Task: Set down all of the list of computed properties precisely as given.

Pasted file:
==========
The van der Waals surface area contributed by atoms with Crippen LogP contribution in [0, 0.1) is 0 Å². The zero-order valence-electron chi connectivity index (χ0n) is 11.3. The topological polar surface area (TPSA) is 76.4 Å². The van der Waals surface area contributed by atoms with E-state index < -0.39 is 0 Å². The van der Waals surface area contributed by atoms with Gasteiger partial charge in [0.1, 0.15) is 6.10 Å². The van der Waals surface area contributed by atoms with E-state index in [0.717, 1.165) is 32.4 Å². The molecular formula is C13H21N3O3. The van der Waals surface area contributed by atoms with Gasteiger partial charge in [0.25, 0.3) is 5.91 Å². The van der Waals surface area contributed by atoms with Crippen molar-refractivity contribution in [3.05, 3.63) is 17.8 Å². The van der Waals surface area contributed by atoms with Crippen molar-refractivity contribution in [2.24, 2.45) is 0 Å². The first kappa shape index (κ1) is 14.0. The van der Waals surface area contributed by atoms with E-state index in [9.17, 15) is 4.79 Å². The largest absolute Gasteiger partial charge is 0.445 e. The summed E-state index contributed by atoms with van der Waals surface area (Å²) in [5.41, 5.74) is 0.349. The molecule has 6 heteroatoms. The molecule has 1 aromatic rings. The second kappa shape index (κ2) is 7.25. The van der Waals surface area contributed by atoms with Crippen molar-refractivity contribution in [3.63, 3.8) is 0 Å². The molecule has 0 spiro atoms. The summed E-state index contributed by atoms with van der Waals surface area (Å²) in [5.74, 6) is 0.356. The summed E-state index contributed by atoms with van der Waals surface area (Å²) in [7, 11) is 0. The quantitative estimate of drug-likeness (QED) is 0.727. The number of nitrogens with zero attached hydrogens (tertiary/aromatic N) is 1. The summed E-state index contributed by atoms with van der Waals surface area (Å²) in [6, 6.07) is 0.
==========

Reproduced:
The van der Waals surface area contributed by atoms with Crippen LogP contribution in [0, 0.1) is 0 Å². The zero-order valence-electron chi connectivity index (χ0n) is 11.3. The topological polar surface area (TPSA) is 76.4 Å². The van der Waals surface area contributed by atoms with E-state index < -0.39 is 0 Å². The van der Waals surface area contributed by atoms with Gasteiger partial charge in [0.1, 0.15) is 6.10 Å². The van der Waals surface area contributed by atoms with E-state index in [0.717, 1.165) is 32.4 Å². The molecular formula is C13H21N3O3. The van der Waals surface area contributed by atoms with Gasteiger partial charge in [0.25, 0.3) is 5.91 Å². The van der Waals surface area contributed by atoms with Crippen molar-refractivity contribution in [3.05, 3.63) is 17.8 Å². The van der Waals surface area contributed by atoms with Crippen molar-refractivity contribution in [2.24, 2.45) is 0 Å². The first kappa shape index (κ1) is 14.0. The van der Waals surface area contributed by atoms with E-state index in [9.17, 15) is 4.79 Å². The largest absolute Gasteiger partial charge is 0.445 e. The summed E-state index contributed by atoms with van der Waals surface area (Å²) in [5.41, 5.74) is 0.349. The molecule has 6 heteroatoms. The molecule has 1 aromatic rings. The second kappa shape index (κ2) is 7.25. The van der Waals surface area contributed by atoms with Crippen molar-refractivity contribution in [3.63, 3.8) is 0 Å². The molecule has 0 spiro atoms. The summed E-state index contributed by atoms with van der Waals surface area (Å²) in [5.74, 6) is 0.356. The summed E-state index contributed by atoms with van der Waals surface area (Å²) in [7, 11) is 0. The quantitative estimate of drug-likeness (QED) is 0.727. The number of nitrogens with zero attached hydrogens (tertiary/aromatic N) is 1. The summed E-state index contributed by atoms with van der Waals surface area (Å²) in [6, 6.07) is 0.